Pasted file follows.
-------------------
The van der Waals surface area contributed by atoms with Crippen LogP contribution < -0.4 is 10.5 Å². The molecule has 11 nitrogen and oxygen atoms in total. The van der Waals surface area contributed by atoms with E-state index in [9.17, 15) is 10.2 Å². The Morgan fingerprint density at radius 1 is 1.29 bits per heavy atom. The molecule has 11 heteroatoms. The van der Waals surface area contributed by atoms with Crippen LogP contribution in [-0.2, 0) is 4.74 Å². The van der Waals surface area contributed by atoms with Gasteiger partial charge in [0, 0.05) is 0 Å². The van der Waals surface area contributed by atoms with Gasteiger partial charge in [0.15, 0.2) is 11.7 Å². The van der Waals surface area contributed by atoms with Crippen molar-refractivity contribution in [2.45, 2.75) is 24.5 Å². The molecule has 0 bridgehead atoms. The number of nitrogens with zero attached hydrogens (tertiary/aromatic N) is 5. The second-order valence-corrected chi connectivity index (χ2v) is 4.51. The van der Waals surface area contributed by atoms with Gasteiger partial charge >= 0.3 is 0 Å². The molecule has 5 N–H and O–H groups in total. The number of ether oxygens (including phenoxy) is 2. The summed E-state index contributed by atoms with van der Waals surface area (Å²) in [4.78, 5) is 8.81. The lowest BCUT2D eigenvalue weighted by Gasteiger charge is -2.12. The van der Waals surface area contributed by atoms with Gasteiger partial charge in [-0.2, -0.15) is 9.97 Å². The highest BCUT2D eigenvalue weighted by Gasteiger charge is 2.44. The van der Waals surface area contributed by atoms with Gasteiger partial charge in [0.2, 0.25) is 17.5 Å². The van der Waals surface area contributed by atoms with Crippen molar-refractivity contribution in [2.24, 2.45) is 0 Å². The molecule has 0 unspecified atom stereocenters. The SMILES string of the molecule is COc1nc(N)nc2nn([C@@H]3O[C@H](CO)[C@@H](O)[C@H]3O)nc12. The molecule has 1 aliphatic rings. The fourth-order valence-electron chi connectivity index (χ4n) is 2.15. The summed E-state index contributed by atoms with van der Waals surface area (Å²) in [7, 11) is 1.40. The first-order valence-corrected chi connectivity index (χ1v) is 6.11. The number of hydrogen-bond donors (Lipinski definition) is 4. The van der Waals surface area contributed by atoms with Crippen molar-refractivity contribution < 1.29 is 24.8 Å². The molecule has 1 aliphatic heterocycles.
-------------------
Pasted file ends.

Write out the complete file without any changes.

The van der Waals surface area contributed by atoms with Crippen LogP contribution < -0.4 is 10.5 Å². The molecule has 11 nitrogen and oxygen atoms in total. The van der Waals surface area contributed by atoms with E-state index in [9.17, 15) is 10.2 Å². The Morgan fingerprint density at radius 1 is 1.29 bits per heavy atom. The molecule has 11 heteroatoms. The van der Waals surface area contributed by atoms with Crippen LogP contribution in [-0.2, 0) is 4.74 Å². The van der Waals surface area contributed by atoms with Gasteiger partial charge in [0, 0.05) is 0 Å². The van der Waals surface area contributed by atoms with Gasteiger partial charge in [0.15, 0.2) is 11.7 Å². The van der Waals surface area contributed by atoms with Crippen molar-refractivity contribution in [2.45, 2.75) is 24.5 Å². The molecule has 0 bridgehead atoms. The number of nitrogens with zero attached hydrogens (tertiary/aromatic N) is 5. The second-order valence-corrected chi connectivity index (χ2v) is 4.51. The van der Waals surface area contributed by atoms with Gasteiger partial charge >= 0.3 is 0 Å². The molecule has 5 N–H and O–H groups in total. The number of ether oxygens (including phenoxy) is 2. The summed E-state index contributed by atoms with van der Waals surface area (Å²) in [4.78, 5) is 8.81. The lowest BCUT2D eigenvalue weighted by Gasteiger charge is -2.12. The van der Waals surface area contributed by atoms with Gasteiger partial charge in [-0.2, -0.15) is 9.97 Å². The highest BCUT2D eigenvalue weighted by Gasteiger charge is 2.44. The van der Waals surface area contributed by atoms with Gasteiger partial charge in [0.2, 0.25) is 17.5 Å². The van der Waals surface area contributed by atoms with Crippen molar-refractivity contribution in [2.24, 2.45) is 0 Å². The molecule has 0 unspecified atom stereocenters. The SMILES string of the molecule is COc1nc(N)nc2nn([C@@H]3O[C@H](CO)[C@@H](O)[C@H]3O)nc12. The molecule has 1 aliphatic rings. The fourth-order valence-electron chi connectivity index (χ4n) is 2.15. The summed E-state index contributed by atoms with van der Waals surface area (Å²) in [7, 11) is 1.40. The first-order valence-corrected chi connectivity index (χ1v) is 6.11. The number of hydrogen-bond donors (Lipinski definition) is 4. The van der Waals surface area contributed by atoms with Crippen molar-refractivity contribution < 1.29 is 24.8 Å². The molecule has 1 aliphatic heterocycles.